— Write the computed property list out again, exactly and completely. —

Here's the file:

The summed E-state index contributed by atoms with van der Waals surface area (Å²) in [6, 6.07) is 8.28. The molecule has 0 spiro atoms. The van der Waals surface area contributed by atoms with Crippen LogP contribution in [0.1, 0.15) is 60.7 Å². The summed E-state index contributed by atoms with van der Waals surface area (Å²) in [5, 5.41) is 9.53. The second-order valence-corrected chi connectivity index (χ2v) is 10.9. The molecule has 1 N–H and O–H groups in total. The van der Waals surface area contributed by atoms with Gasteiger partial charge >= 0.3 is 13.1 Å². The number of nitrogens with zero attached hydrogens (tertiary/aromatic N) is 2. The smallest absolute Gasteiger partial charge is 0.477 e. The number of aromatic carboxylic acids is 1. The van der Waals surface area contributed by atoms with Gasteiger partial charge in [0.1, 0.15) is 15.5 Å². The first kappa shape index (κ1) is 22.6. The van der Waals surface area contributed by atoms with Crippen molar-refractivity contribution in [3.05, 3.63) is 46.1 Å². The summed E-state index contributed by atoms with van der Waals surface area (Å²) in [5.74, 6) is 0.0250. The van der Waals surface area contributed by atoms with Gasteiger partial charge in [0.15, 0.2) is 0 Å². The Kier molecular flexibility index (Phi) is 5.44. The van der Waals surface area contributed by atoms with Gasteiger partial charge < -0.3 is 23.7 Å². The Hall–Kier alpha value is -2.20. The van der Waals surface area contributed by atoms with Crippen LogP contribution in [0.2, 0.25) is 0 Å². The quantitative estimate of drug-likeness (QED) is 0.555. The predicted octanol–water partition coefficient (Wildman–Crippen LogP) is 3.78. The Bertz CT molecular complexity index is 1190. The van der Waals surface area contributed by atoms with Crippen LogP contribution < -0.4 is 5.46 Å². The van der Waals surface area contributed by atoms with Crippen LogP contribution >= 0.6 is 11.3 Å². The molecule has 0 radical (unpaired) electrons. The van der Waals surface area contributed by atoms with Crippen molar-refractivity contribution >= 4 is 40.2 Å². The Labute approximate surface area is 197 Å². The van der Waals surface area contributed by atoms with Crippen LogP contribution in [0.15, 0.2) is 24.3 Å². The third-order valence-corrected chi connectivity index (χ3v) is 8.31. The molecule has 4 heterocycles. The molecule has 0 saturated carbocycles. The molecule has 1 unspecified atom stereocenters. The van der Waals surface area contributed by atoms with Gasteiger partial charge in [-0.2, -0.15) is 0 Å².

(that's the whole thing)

The summed E-state index contributed by atoms with van der Waals surface area (Å²) in [6, 6.07) is 8.28. The molecule has 0 spiro atoms. The van der Waals surface area contributed by atoms with Crippen LogP contribution in [0.1, 0.15) is 60.7 Å². The summed E-state index contributed by atoms with van der Waals surface area (Å²) in [5, 5.41) is 9.53. The second-order valence-corrected chi connectivity index (χ2v) is 10.9. The molecule has 1 N–H and O–H groups in total. The van der Waals surface area contributed by atoms with Gasteiger partial charge >= 0.3 is 13.1 Å². The number of nitrogens with zero attached hydrogens (tertiary/aromatic N) is 2. The smallest absolute Gasteiger partial charge is 0.477 e. The number of aromatic carboxylic acids is 1. The van der Waals surface area contributed by atoms with Gasteiger partial charge in [0.1, 0.15) is 15.5 Å². The first kappa shape index (κ1) is 22.6. The van der Waals surface area contributed by atoms with Crippen molar-refractivity contribution in [3.05, 3.63) is 46.1 Å². The summed E-state index contributed by atoms with van der Waals surface area (Å²) in [5.74, 6) is 0.0250. The van der Waals surface area contributed by atoms with Gasteiger partial charge in [0.15, 0.2) is 0 Å². The Kier molecular flexibility index (Phi) is 5.44. The van der Waals surface area contributed by atoms with Gasteiger partial charge < -0.3 is 23.7 Å². The Hall–Kier alpha value is -2.20. The van der Waals surface area contributed by atoms with Crippen LogP contribution in [0.2, 0.25) is 0 Å². The quantitative estimate of drug-likeness (QED) is 0.555. The predicted octanol–water partition coefficient (Wildman–Crippen LogP) is 3.78. The Bertz CT molecular complexity index is 1190. The van der Waals surface area contributed by atoms with Crippen LogP contribution < -0.4 is 5.46 Å². The van der Waals surface area contributed by atoms with Crippen LogP contribution >= 0.6 is 11.3 Å². The molecule has 0 radical (unpaired) electrons. The van der Waals surface area contributed by atoms with Crippen molar-refractivity contribution >= 4 is 40.2 Å². The Labute approximate surface area is 197 Å². The van der Waals surface area contributed by atoms with Crippen LogP contribution in [0.15, 0.2) is 24.3 Å². The third-order valence-corrected chi connectivity index (χ3v) is 8.31. The molecule has 4 heterocycles. The molecule has 0 saturated carbocycles. The molecule has 1 unspecified atom stereocenters. The van der Waals surface area contributed by atoms with Gasteiger partial charge in [-0.2, -0.15) is 0 Å².